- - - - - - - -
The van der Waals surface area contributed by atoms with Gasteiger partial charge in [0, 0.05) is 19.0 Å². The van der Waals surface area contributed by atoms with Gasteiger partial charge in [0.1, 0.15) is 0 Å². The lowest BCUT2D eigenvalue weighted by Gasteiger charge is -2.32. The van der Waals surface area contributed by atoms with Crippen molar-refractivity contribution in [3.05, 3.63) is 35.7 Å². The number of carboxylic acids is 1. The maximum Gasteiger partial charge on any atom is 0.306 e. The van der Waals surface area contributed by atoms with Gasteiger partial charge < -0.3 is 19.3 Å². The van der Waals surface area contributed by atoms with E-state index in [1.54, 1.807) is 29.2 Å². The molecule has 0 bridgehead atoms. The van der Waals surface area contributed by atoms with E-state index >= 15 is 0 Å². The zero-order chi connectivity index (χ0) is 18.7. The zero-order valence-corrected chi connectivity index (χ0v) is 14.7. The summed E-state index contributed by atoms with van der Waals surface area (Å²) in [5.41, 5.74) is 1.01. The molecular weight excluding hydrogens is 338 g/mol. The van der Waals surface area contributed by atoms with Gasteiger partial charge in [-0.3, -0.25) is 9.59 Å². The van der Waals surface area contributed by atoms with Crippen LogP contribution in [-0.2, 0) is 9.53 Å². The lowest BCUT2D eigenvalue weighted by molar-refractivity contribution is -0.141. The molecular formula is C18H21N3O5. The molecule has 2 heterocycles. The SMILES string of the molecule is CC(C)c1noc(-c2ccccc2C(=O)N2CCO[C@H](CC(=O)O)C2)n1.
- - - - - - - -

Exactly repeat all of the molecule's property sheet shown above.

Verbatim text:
The van der Waals surface area contributed by atoms with Gasteiger partial charge in [0, 0.05) is 19.0 Å². The van der Waals surface area contributed by atoms with Gasteiger partial charge in [0.1, 0.15) is 0 Å². The lowest BCUT2D eigenvalue weighted by Gasteiger charge is -2.32. The van der Waals surface area contributed by atoms with Crippen molar-refractivity contribution in [3.05, 3.63) is 35.7 Å². The number of carboxylic acids is 1. The maximum Gasteiger partial charge on any atom is 0.306 e. The van der Waals surface area contributed by atoms with Gasteiger partial charge < -0.3 is 19.3 Å². The van der Waals surface area contributed by atoms with E-state index in [1.54, 1.807) is 29.2 Å². The molecule has 0 bridgehead atoms. The van der Waals surface area contributed by atoms with E-state index >= 15 is 0 Å². The zero-order chi connectivity index (χ0) is 18.7. The zero-order valence-corrected chi connectivity index (χ0v) is 14.7. The summed E-state index contributed by atoms with van der Waals surface area (Å²) in [5.41, 5.74) is 1.01. The molecular weight excluding hydrogens is 338 g/mol. The van der Waals surface area contributed by atoms with Gasteiger partial charge in [-0.3, -0.25) is 9.59 Å². The van der Waals surface area contributed by atoms with Crippen LogP contribution in [-0.2, 0) is 9.53 Å². The lowest BCUT2D eigenvalue weighted by molar-refractivity contribution is -0.141. The molecular formula is C18H21N3O5. The molecule has 2 heterocycles. The SMILES string of the molecule is CC(C)c1noc(-c2ccccc2C(=O)N2CCO[C@H](CC(=O)O)C2)n1.